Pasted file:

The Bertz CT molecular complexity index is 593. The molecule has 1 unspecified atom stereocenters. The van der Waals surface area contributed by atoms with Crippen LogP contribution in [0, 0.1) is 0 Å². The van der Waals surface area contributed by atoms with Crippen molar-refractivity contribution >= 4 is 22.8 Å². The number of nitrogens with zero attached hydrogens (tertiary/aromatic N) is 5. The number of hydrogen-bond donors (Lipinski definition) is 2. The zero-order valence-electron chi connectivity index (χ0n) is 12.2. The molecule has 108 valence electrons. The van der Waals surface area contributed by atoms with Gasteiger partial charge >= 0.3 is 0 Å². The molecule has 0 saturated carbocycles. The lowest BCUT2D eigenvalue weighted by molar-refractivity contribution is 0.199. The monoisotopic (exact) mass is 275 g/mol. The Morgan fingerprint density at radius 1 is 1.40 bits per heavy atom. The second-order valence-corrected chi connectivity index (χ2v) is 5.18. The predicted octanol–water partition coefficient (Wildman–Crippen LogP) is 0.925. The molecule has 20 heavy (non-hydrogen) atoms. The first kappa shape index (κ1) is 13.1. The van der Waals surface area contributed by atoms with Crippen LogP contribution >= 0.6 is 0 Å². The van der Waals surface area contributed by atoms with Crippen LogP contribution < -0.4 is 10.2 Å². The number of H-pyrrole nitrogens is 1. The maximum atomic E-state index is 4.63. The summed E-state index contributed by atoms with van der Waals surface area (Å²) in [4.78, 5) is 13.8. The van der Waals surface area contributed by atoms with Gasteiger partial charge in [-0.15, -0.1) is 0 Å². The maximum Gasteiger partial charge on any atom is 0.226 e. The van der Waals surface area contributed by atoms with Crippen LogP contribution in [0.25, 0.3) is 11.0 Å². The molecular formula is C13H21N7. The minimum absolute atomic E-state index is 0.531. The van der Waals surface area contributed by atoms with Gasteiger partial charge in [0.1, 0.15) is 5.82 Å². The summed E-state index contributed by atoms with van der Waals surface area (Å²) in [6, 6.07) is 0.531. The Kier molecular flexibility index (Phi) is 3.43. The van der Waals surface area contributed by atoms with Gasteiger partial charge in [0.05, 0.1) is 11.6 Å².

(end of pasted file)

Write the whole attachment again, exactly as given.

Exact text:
The Bertz CT molecular complexity index is 593. The molecule has 1 unspecified atom stereocenters. The van der Waals surface area contributed by atoms with Crippen LogP contribution in [0, 0.1) is 0 Å². The van der Waals surface area contributed by atoms with Crippen molar-refractivity contribution >= 4 is 22.8 Å². The number of nitrogens with zero attached hydrogens (tertiary/aromatic N) is 5. The number of hydrogen-bond donors (Lipinski definition) is 2. The zero-order valence-electron chi connectivity index (χ0n) is 12.2. The molecule has 108 valence electrons. The van der Waals surface area contributed by atoms with Gasteiger partial charge >= 0.3 is 0 Å². The molecule has 0 saturated carbocycles. The lowest BCUT2D eigenvalue weighted by molar-refractivity contribution is 0.199. The monoisotopic (exact) mass is 275 g/mol. The Morgan fingerprint density at radius 1 is 1.40 bits per heavy atom. The second-order valence-corrected chi connectivity index (χ2v) is 5.18. The predicted octanol–water partition coefficient (Wildman–Crippen LogP) is 0.925. The molecule has 20 heavy (non-hydrogen) atoms. The first kappa shape index (κ1) is 13.1. The van der Waals surface area contributed by atoms with Crippen LogP contribution >= 0.6 is 0 Å². The van der Waals surface area contributed by atoms with Crippen LogP contribution < -0.4 is 10.2 Å². The number of H-pyrrole nitrogens is 1. The maximum atomic E-state index is 4.63. The summed E-state index contributed by atoms with van der Waals surface area (Å²) in [4.78, 5) is 13.8. The van der Waals surface area contributed by atoms with Gasteiger partial charge in [-0.15, -0.1) is 0 Å². The maximum Gasteiger partial charge on any atom is 0.226 e. The van der Waals surface area contributed by atoms with Crippen LogP contribution in [0.25, 0.3) is 11.0 Å². The molecular formula is C13H21N7. The minimum absolute atomic E-state index is 0.531. The van der Waals surface area contributed by atoms with Gasteiger partial charge in [0.1, 0.15) is 5.82 Å². The summed E-state index contributed by atoms with van der Waals surface area (Å²) in [6, 6.07) is 0.531. The Kier molecular flexibility index (Phi) is 3.43. The van der Waals surface area contributed by atoms with Gasteiger partial charge in [0.05, 0.1) is 11.6 Å².